May 23, 2021

Factor Products: How Factor is Made?

Safety and purity are considered along every step of the factor manufacturing process. For most factor concentrates, the manufacturing process has four basic steps:

1. Sourcing factor

2. Viral removal and inactivation

3. Purification

4. Final formulation

Sourcing Factor

Plasma-derived products come from human blood plasma. Plasma donors undergo strict screening for disease risk factors, and their plasma is tested for several viral diseases. Recombinant products are not derived from blood; they originate from genetically engineered mammalian cells containing the human gene for factor. Recombinants are produced in large bioreactors, with human and animal proteins used in the culture medium in first- and second-generation recombinant factor. Third-generation products contain no human or animal proteins in the culture medium or the final product. Fourth-generation products are made from human cell lines.

Although plasma-derived products potentially risk transmitting blood-borne viruses, all US factor products, whether plasma derived or recombinant, are considered safe by the FDA. (See last week’s blog on purity vs safety to learn more)

Viral Removal and Inactivation

These methods remove or inactivate most blood-borne viruses including HIV, hepatitis A, hepatitis B, and West Nile virus, making them noninfectious. But no viral inactivation method used on factor concentrate can inactivate all viruses. The two most common viral inactivation methods are heat treatment (pasteurization) and chemical

inactivation. Heat treatment involves exposing the factor to a high temperature for 30 minutes to 72 hours, depending on the method.

Chemical inactivation involves mixing the liquid factor in a tank with a solvent-detergent (SD) wash for four to six hours. SD viral inactivation is very effective against certain types of viruses, such as HIV and hepatitis B and C, but is ineffective against hepatitis A and some other viruses. Viruses are also removed by the purification process, especially

immunoaffinity (monoclonal) purification. Viruses can also be filtered from factor IX through a process called nanofiltration.

All plasma-derived products use one or more viral inactivation processes, and so do some recombinant products. Yet other recombinant products use no viral inactivation process. Why? The risk of viral contamination is only theoretical, because the product is not exposed to blood plasma.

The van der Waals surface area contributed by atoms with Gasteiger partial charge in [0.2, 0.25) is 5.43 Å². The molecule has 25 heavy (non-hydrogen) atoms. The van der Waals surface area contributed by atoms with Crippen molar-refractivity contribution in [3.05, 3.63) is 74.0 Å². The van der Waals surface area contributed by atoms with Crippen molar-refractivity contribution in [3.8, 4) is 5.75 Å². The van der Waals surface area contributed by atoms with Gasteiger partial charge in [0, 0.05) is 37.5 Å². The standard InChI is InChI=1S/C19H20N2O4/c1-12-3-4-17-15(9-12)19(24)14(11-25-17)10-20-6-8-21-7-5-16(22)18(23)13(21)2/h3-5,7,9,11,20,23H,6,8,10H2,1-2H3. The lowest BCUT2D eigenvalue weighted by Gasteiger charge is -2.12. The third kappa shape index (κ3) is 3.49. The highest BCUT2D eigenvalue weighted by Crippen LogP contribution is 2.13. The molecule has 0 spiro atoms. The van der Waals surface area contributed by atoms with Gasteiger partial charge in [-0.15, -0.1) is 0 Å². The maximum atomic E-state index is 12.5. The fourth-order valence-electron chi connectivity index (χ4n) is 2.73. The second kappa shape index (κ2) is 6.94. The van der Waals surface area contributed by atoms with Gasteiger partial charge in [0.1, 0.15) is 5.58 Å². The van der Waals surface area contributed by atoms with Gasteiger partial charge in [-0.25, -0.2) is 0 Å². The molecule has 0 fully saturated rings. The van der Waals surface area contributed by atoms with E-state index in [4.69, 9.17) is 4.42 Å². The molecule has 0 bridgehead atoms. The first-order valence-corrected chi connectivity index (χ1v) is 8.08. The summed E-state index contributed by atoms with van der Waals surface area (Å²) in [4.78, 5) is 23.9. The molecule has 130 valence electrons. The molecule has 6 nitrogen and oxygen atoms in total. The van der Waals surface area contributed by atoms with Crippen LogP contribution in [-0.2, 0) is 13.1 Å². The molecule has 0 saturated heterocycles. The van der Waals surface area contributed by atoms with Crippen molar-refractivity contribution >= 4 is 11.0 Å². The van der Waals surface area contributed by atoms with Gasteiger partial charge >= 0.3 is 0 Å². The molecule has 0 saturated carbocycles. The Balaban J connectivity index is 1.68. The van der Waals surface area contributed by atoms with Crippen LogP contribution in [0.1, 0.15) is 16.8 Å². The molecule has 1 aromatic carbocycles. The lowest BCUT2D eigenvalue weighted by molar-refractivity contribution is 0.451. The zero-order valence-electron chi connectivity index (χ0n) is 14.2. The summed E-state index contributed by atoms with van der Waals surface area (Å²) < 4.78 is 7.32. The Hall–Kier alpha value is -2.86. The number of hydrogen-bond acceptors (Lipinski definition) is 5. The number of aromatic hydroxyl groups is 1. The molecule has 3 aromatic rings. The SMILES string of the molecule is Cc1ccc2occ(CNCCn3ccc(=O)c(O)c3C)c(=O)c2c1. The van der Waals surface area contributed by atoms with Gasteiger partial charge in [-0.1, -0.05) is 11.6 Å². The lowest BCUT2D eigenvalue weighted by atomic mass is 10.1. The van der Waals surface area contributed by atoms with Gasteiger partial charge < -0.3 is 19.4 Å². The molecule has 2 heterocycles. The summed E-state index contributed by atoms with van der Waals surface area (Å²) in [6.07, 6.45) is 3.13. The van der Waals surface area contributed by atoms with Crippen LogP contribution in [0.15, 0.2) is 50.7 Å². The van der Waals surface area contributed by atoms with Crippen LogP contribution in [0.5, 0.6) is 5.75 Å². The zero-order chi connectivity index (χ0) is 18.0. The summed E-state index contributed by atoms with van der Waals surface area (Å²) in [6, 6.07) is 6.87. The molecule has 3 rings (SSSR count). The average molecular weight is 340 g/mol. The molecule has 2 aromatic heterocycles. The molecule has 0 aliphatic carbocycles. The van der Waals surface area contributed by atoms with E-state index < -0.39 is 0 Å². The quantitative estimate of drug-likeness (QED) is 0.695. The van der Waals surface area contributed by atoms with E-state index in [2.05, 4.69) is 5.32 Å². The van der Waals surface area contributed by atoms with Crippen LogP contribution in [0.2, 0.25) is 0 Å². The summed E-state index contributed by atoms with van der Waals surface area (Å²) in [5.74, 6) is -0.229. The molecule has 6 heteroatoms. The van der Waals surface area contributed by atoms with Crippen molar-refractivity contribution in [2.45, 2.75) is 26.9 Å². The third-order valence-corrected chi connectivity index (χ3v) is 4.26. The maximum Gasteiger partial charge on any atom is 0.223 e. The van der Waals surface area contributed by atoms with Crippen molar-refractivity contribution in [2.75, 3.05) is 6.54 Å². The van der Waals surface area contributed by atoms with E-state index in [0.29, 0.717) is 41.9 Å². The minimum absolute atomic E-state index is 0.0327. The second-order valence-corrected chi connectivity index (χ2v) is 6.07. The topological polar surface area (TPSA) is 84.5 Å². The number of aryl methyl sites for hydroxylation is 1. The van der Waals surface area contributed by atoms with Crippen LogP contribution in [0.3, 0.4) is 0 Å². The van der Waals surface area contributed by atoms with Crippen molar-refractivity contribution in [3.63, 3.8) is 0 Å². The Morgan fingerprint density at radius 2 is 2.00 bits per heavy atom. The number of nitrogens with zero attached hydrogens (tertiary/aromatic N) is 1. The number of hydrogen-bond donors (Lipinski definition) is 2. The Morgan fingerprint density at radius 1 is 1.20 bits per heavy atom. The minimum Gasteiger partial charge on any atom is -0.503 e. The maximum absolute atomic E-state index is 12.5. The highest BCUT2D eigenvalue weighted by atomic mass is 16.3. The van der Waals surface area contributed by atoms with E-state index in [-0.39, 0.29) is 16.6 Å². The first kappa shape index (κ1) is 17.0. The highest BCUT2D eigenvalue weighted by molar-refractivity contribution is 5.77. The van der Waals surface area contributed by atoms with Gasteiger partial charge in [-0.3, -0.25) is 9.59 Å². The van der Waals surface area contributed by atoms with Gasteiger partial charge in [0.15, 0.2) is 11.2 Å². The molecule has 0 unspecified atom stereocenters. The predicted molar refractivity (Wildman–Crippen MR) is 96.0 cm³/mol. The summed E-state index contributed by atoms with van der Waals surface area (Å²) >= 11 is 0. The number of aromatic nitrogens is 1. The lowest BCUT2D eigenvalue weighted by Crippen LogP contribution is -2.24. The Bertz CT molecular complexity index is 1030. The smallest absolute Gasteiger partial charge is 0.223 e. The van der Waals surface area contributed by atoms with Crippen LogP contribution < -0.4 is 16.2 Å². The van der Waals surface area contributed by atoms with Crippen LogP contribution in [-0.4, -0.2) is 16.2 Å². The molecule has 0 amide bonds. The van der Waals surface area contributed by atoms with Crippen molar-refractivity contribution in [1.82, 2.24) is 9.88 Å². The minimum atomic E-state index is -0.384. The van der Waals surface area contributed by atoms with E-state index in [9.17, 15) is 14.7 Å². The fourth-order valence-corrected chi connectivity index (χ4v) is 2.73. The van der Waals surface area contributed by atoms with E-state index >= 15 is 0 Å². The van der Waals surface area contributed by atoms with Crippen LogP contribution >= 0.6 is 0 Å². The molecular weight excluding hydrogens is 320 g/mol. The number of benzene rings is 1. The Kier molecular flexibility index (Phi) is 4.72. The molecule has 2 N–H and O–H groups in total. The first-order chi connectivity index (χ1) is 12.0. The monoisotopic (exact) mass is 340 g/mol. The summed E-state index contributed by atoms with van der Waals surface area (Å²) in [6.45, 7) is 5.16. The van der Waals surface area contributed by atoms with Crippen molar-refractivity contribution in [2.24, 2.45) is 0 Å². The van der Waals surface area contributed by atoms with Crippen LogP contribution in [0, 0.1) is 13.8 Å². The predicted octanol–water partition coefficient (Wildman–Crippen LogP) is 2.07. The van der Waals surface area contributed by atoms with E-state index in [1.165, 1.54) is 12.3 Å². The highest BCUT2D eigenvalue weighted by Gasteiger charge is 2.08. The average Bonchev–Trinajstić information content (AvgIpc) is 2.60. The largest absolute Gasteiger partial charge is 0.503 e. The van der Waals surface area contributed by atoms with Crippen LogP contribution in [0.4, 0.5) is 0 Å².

This step separates the desired factor from unwanted viruses, proteins, and other foreign substances, to get the purest product containing only the factor you need. For example, when plasma is processed to make factor VIII concentrate, the serum may also contain von Willebrand factor (VWF), factor I, and other proteins. The higher the listed purity of a product, the fewer the unwanted proteins.

Monoclonal products have a higher purity than intermediate products. Recombinant concentrates have the highest purity of all products.

Final Formulation

Even if the viral inactivation and purification processes create a safe and highly pure product, the final formulation—the way a product is packaged and prepared for market—may alter it. In this final step, other components may be added into the concentrate. For example, albumin is added into the final formulation in the last manufacturing steps of first-generation recombinant products. Albumin helps to stabilize and bulk up the product.7 In second-generation recombinant factor, sugar is added in place of albumin at the final formulation step to stabilize the product. In third-generation products, sugar is added to stabilize the final product, and no human blood component or animal proteins are used in the culture medium.

Why would anyone intentionally choose a plasma-derived product instead of recombinant? After all, recombinant factor is the product recommended by NHF’s MASAC. Why choose an intermediate product and not an ultrapure one? Why inject anything other than the missing factor into your child?

For some people, it’s all about cost. Plasma-derived factor, especially intermediate purity, is less expensive than recombinant factor. People who have high out-of-pocket expenses need safe products, but may choose less expensive ones. Sometimes, the decision depends on the type of bleeding disorder being treated. For example, intermediate purity factor VIII products contain factor VIII combined with VWF (the way it’s naturally found in the blood) and are useful in treating von Willebrand disease.

When choosing your factor, always discuss options with your HTC! Use our factor product guide here, bring it with you, and ask what’s best for your loved one or you.

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